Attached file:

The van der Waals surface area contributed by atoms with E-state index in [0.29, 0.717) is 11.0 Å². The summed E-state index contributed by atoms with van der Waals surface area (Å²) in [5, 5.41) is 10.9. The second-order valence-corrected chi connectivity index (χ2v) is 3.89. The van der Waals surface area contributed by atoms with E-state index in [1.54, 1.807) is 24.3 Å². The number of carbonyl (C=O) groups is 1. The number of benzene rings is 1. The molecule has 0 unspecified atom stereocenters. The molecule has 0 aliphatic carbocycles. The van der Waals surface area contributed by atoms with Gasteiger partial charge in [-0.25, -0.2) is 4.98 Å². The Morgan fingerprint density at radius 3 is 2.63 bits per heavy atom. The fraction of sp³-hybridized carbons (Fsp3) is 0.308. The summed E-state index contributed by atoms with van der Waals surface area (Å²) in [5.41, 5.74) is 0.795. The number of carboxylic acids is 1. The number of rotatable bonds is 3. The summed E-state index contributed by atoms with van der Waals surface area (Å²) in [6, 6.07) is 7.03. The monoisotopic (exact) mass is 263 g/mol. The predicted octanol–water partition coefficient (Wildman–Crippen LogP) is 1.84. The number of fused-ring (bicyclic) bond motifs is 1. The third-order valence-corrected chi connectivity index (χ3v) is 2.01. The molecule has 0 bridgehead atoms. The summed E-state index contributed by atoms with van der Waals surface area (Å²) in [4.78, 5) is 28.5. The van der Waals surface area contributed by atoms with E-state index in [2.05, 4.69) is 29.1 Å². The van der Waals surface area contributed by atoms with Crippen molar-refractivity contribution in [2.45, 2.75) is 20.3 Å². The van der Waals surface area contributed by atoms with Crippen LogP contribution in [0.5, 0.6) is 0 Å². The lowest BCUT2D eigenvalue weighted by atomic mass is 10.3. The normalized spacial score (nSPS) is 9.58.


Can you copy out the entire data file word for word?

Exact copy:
The van der Waals surface area contributed by atoms with E-state index in [0.29, 0.717) is 11.0 Å². The summed E-state index contributed by atoms with van der Waals surface area (Å²) in [5, 5.41) is 10.9. The second-order valence-corrected chi connectivity index (χ2v) is 3.89. The van der Waals surface area contributed by atoms with E-state index in [1.54, 1.807) is 24.3 Å². The number of carbonyl (C=O) groups is 1. The number of benzene rings is 1. The molecule has 0 unspecified atom stereocenters. The molecule has 0 aliphatic carbocycles. The van der Waals surface area contributed by atoms with Gasteiger partial charge in [-0.25, -0.2) is 4.98 Å². The Morgan fingerprint density at radius 3 is 2.63 bits per heavy atom. The fraction of sp³-hybridized carbons (Fsp3) is 0.308. The summed E-state index contributed by atoms with van der Waals surface area (Å²) in [5.41, 5.74) is 0.795. The number of carboxylic acids is 1. The number of rotatable bonds is 3. The summed E-state index contributed by atoms with van der Waals surface area (Å²) in [6, 6.07) is 7.03. The monoisotopic (exact) mass is 263 g/mol. The predicted octanol–water partition coefficient (Wildman–Crippen LogP) is 1.84. The number of fused-ring (bicyclic) bond motifs is 1. The third-order valence-corrected chi connectivity index (χ3v) is 2.01. The molecule has 0 bridgehead atoms. The summed E-state index contributed by atoms with van der Waals surface area (Å²) in [4.78, 5) is 28.5. The van der Waals surface area contributed by atoms with E-state index in [2.05, 4.69) is 29.1 Å². The van der Waals surface area contributed by atoms with Crippen molar-refractivity contribution in [2.45, 2.75) is 20.3 Å². The van der Waals surface area contributed by atoms with Crippen LogP contribution in [0.5, 0.6) is 0 Å². The lowest BCUT2D eigenvalue weighted by atomic mass is 10.3. The normalized spacial score (nSPS) is 9.58.